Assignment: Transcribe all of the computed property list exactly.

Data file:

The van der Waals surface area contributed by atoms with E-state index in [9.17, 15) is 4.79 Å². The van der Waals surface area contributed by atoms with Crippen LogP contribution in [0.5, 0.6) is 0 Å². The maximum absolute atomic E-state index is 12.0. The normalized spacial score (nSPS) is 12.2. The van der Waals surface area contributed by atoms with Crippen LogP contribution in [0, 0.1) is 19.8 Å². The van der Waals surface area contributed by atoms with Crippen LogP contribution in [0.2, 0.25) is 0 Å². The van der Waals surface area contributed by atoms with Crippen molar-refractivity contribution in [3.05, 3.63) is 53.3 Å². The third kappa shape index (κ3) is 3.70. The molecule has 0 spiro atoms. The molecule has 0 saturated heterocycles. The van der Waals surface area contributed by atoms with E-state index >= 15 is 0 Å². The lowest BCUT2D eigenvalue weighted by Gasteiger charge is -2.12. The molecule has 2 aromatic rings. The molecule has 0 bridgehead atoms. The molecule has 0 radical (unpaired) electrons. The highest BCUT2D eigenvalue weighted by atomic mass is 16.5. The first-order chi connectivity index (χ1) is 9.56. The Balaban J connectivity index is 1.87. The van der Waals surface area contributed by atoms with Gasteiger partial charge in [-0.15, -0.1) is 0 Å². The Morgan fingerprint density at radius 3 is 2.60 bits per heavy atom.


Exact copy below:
The van der Waals surface area contributed by atoms with E-state index in [9.17, 15) is 4.79 Å². The van der Waals surface area contributed by atoms with Crippen LogP contribution in [0.5, 0.6) is 0 Å². The maximum absolute atomic E-state index is 12.0. The normalized spacial score (nSPS) is 12.2. The van der Waals surface area contributed by atoms with Crippen LogP contribution in [0, 0.1) is 19.8 Å². The van der Waals surface area contributed by atoms with Crippen LogP contribution in [0.2, 0.25) is 0 Å². The van der Waals surface area contributed by atoms with Crippen molar-refractivity contribution in [3.05, 3.63) is 53.3 Å². The third kappa shape index (κ3) is 3.70. The molecule has 0 spiro atoms. The molecule has 0 saturated heterocycles. The van der Waals surface area contributed by atoms with E-state index >= 15 is 0 Å². The lowest BCUT2D eigenvalue weighted by Gasteiger charge is -2.12. The molecule has 2 aromatic rings. The molecule has 0 bridgehead atoms. The molecule has 0 radical (unpaired) electrons. The highest BCUT2D eigenvalue weighted by atomic mass is 16.5. The first-order chi connectivity index (χ1) is 9.56. The Balaban J connectivity index is 1.87. The van der Waals surface area contributed by atoms with Gasteiger partial charge in [-0.15, -0.1) is 0 Å². The Morgan fingerprint density at radius 3 is 2.60 bits per heavy atom.